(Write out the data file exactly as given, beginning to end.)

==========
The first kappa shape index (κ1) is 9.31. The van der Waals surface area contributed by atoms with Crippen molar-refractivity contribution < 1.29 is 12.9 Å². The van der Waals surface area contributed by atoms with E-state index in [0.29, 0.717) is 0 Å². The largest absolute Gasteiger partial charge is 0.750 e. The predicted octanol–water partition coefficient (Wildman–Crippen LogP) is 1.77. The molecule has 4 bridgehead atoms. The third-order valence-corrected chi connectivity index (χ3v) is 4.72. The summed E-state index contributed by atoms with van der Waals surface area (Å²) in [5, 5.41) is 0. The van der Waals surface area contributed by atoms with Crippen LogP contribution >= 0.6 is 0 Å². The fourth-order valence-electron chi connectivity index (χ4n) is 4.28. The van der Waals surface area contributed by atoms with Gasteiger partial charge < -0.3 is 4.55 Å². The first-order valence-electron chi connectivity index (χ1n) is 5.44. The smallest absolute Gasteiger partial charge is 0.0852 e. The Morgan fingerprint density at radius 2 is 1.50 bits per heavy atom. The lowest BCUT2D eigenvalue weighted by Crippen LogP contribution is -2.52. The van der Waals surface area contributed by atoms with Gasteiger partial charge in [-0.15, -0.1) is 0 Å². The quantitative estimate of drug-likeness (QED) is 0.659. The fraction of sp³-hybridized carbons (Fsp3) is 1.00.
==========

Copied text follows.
The first kappa shape index (κ1) is 9.31. The van der Waals surface area contributed by atoms with Crippen molar-refractivity contribution < 1.29 is 12.9 Å². The van der Waals surface area contributed by atoms with E-state index in [0.29, 0.717) is 0 Å². The largest absolute Gasteiger partial charge is 0.750 e. The predicted octanol–water partition coefficient (Wildman–Crippen LogP) is 1.77. The molecule has 4 bridgehead atoms. The third-order valence-corrected chi connectivity index (χ3v) is 4.72. The summed E-state index contributed by atoms with van der Waals surface area (Å²) in [5, 5.41) is 0. The van der Waals surface area contributed by atoms with Crippen LogP contribution >= 0.6 is 0 Å². The fourth-order valence-electron chi connectivity index (χ4n) is 4.28. The van der Waals surface area contributed by atoms with Gasteiger partial charge < -0.3 is 4.55 Å². The first-order valence-electron chi connectivity index (χ1n) is 5.44. The smallest absolute Gasteiger partial charge is 0.0852 e. The Morgan fingerprint density at radius 2 is 1.50 bits per heavy atom. The lowest BCUT2D eigenvalue weighted by Crippen LogP contribution is -2.52. The van der Waals surface area contributed by atoms with Gasteiger partial charge in [-0.15, -0.1) is 0 Å². The quantitative estimate of drug-likeness (QED) is 0.659. The fraction of sp³-hybridized carbons (Fsp3) is 1.00.